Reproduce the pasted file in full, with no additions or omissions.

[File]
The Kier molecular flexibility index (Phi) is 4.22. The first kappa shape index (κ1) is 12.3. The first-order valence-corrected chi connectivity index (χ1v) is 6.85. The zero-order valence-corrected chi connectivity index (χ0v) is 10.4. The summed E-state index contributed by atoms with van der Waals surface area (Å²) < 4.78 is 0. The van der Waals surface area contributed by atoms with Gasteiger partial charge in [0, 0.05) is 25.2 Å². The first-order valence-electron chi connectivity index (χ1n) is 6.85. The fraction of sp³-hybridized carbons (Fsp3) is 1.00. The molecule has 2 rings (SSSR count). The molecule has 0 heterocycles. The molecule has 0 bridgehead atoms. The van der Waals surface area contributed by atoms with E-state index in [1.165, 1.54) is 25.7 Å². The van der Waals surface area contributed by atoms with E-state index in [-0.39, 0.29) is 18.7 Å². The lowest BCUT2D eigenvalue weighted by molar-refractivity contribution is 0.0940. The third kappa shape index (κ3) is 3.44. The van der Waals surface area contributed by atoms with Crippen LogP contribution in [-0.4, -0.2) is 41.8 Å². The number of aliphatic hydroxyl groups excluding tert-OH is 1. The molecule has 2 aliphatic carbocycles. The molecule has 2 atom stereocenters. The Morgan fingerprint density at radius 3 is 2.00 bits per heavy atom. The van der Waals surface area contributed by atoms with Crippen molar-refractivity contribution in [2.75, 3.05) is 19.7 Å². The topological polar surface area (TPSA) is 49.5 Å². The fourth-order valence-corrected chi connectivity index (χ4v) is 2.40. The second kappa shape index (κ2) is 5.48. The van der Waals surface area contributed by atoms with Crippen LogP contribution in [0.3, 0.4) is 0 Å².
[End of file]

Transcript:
The Kier molecular flexibility index (Phi) is 4.22. The first kappa shape index (κ1) is 12.3. The first-order valence-corrected chi connectivity index (χ1v) is 6.85. The zero-order valence-corrected chi connectivity index (χ0v) is 10.4. The summed E-state index contributed by atoms with van der Waals surface area (Å²) < 4.78 is 0. The van der Waals surface area contributed by atoms with Gasteiger partial charge in [0, 0.05) is 25.2 Å². The first-order valence-electron chi connectivity index (χ1n) is 6.85. The fraction of sp³-hybridized carbons (Fsp3) is 1.00. The molecule has 2 rings (SSSR count). The molecule has 0 heterocycles. The molecule has 0 bridgehead atoms. The van der Waals surface area contributed by atoms with E-state index in [1.165, 1.54) is 25.7 Å². The van der Waals surface area contributed by atoms with E-state index in [-0.39, 0.29) is 18.7 Å². The lowest BCUT2D eigenvalue weighted by molar-refractivity contribution is 0.0940. The third kappa shape index (κ3) is 3.44. The van der Waals surface area contributed by atoms with Crippen LogP contribution in [-0.4, -0.2) is 41.8 Å². The number of aliphatic hydroxyl groups excluding tert-OH is 1. The molecule has 2 aliphatic carbocycles. The molecule has 2 atom stereocenters. The Morgan fingerprint density at radius 3 is 2.00 bits per heavy atom. The van der Waals surface area contributed by atoms with Crippen molar-refractivity contribution in [2.75, 3.05) is 19.7 Å². The topological polar surface area (TPSA) is 49.5 Å². The fourth-order valence-corrected chi connectivity index (χ4v) is 2.40. The second kappa shape index (κ2) is 5.48. The van der Waals surface area contributed by atoms with Crippen LogP contribution in [0.3, 0.4) is 0 Å².